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rhodopsin, on chromosome 3, show much larger differences, from each other and from the red and green genes. Presumably, some time in the distant past, a primordial visual pigment gave rise to rhodopsin, the blue pigment, and the common precursor of the red and green pigments. At a much more recent time the X-chromosome genes for the red and green pigments arose from this precursor by a process of duplication. Possibly this occurred after the time of separation of the African and South American continents, 30 to 40 million years ago, since old world primates all exhibit this duplication of cone pigment genes on the X-chromosome, whereas new world primates do not.
Cloning the genes has led to a spectacular improvement in our understanding of the various forms of color blindness. It had long been known that most forms of color-vision deficiency are caused by the absence or abnormality of one or more of the three cone pigments. The most frequent abnormalities occur in the red and green pigments and affect about 8 percent of males.
Because of the wide range of these abnormalities the subject is complex, but given our molecular-level understanding, it is fortunately no longer bewildering.
Very rarely, destruction to certain cortical areas can cause color blindness.
Most often this occurs as the result of a stroke.



                                THE HERING THEORY
In the second half of the nineteenth century, a second school of thought arose parallel to, but until recently seemingly irreconcilable with, the Young-Helmholtz color theory. Ewald Hering (1834-1918) interpreted the results of color mixing by proposing the existence, in the eye, brain, or both, of three opponent processes, one for red-green sensation, one for yellow-blue, and a third, qualitatively different from the first two, for black-white. Hering was impressed by the nonexistence of any colors—and the impossibility of even imagining any colors—that could be described as yellowish-blue or reddish-green and by the apparent mutual canceling of blue and yellow or of red and green when they are added together in the right proportions, with complete elimination of hue—that is, with the production of white. Hering envisioned the red-green and yellow-blue processes as independent, in that blue and red do add to give bluish-red, or purple; similarly red added to yellow gives orange; green added to blue gives bluish-green; green and yellow gives greenish-yellow. In Hering's system, yellow, blue, red, and green could be thought of as "primary" colors. Anyone looking at orange can imagine it to be the result of mixing red and yellow, but no one looking at red or blue would see it as the result of mixing any other colors. (The feeling that some people have that green looks like yellow added to blue is probably related to their childhood experience with paint boxes.) Hering's notions of red-green and yellow-blue processes seemed to many to be disconcertingly dependent on intuitive impressions about color, but it is surprising how good the agreement is among people asked to select the point on the spectrum where blue is represented, untainted by any subjective trace of green or yellow. The same is so for yellow and green. With red, subjects again agree, this time insisting that some violet by added to counteract the slight yellowish appearance of longwavelength light. (It is this subjective red that when added to green gives white; ordinary (spectral) red added to green gives yellow.)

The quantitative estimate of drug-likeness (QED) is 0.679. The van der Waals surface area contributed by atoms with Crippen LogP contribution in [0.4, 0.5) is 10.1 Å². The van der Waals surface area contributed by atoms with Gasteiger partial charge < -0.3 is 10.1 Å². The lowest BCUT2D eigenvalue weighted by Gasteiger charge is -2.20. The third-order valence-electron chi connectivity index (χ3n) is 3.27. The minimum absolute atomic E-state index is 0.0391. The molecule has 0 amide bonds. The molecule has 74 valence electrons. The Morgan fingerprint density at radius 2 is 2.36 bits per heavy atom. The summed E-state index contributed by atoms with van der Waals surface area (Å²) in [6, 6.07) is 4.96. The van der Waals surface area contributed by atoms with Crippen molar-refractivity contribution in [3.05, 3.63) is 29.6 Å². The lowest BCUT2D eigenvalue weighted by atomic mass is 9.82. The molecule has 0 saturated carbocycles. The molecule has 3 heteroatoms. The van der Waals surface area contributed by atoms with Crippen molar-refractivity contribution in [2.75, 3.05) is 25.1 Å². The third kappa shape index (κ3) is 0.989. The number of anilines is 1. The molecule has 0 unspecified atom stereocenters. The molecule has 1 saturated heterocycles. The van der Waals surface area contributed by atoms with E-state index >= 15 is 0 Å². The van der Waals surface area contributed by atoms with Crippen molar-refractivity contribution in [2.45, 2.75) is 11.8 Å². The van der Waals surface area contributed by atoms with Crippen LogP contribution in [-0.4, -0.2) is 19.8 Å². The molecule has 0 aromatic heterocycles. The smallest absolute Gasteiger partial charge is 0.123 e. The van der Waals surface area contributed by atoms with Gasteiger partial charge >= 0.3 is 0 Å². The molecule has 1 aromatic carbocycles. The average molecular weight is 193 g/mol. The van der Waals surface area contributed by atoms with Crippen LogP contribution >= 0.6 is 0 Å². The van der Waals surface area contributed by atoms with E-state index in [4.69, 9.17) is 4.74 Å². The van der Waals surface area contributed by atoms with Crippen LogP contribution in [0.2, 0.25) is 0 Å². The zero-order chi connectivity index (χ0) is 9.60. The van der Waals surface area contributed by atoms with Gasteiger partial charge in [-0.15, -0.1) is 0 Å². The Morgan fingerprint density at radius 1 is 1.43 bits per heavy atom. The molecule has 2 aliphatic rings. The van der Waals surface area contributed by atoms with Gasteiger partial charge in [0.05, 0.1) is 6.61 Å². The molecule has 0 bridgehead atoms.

We can think of Hering's yellow-blue and red-green processes as separate channels in the nervous system, whose outputs can be represented as two meters, like old-fashioned voltmeters, with the indicator of one meter swinging to the left of zero to register yellow and to the right to register blue and the other meter doing the same for red versus green. The color of an object can then be described in terms of the two readings. Hering's third antagonistic process (you can think of it as a third voltmeter) registered black versus white.